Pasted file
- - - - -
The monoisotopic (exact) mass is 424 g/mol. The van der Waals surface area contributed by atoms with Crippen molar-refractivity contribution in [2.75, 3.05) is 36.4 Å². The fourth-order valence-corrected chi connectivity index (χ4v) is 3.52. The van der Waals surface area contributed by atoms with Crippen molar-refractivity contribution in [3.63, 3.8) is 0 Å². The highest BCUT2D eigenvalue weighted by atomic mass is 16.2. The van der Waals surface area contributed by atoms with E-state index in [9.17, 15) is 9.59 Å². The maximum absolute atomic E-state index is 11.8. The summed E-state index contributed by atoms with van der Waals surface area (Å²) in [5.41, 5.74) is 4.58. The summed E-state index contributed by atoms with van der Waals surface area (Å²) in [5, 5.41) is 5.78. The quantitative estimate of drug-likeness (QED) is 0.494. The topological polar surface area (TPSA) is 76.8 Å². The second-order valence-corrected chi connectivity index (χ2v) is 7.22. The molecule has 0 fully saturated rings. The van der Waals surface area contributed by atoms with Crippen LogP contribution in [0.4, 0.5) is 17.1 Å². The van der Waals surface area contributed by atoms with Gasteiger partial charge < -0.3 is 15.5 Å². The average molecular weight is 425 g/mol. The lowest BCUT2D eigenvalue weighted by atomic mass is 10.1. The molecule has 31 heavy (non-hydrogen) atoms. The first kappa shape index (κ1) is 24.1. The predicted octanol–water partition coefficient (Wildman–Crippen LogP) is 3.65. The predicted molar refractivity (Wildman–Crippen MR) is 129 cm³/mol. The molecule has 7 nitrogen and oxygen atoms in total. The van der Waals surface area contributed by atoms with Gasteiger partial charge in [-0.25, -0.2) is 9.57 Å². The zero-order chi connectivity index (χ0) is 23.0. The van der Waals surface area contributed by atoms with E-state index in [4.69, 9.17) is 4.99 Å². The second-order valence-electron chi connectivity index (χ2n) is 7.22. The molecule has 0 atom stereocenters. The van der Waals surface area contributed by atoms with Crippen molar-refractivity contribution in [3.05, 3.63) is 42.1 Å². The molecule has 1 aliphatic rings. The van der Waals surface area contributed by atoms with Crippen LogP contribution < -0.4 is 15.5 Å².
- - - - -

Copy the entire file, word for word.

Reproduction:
The monoisotopic (exact) mass is 424 g/mol. The van der Waals surface area contributed by atoms with Crippen molar-refractivity contribution in [2.75, 3.05) is 36.4 Å². The fourth-order valence-corrected chi connectivity index (χ4v) is 3.52. The van der Waals surface area contributed by atoms with Crippen molar-refractivity contribution in [3.63, 3.8) is 0 Å². The highest BCUT2D eigenvalue weighted by atomic mass is 16.2. The van der Waals surface area contributed by atoms with E-state index in [9.17, 15) is 9.59 Å². The maximum absolute atomic E-state index is 11.8. The summed E-state index contributed by atoms with van der Waals surface area (Å²) in [5.41, 5.74) is 4.58. The summed E-state index contributed by atoms with van der Waals surface area (Å²) in [5, 5.41) is 5.78. The quantitative estimate of drug-likeness (QED) is 0.494. The topological polar surface area (TPSA) is 76.8 Å². The second-order valence-corrected chi connectivity index (χ2v) is 7.22. The molecule has 0 fully saturated rings. The van der Waals surface area contributed by atoms with Crippen LogP contribution in [0.4, 0.5) is 17.1 Å². The van der Waals surface area contributed by atoms with Gasteiger partial charge < -0.3 is 15.5 Å². The average molecular weight is 425 g/mol. The lowest BCUT2D eigenvalue weighted by atomic mass is 10.1. The molecule has 31 heavy (non-hydrogen) atoms. The first kappa shape index (κ1) is 24.1. The predicted octanol–water partition coefficient (Wildman–Crippen LogP) is 3.65. The predicted molar refractivity (Wildman–Crippen MR) is 129 cm³/mol. The molecule has 7 nitrogen and oxygen atoms in total. The van der Waals surface area contributed by atoms with Gasteiger partial charge in [-0.25, -0.2) is 9.57 Å². The zero-order chi connectivity index (χ0) is 23.0. The van der Waals surface area contributed by atoms with E-state index in [4.69, 9.17) is 4.99 Å². The second-order valence-electron chi connectivity index (χ2n) is 7.22. The molecule has 0 atom stereocenters. The van der Waals surface area contributed by atoms with Crippen molar-refractivity contribution in [3.05, 3.63) is 42.1 Å². The molecule has 1 aliphatic rings. The van der Waals surface area contributed by atoms with Crippen LogP contribution < -0.4 is 15.5 Å².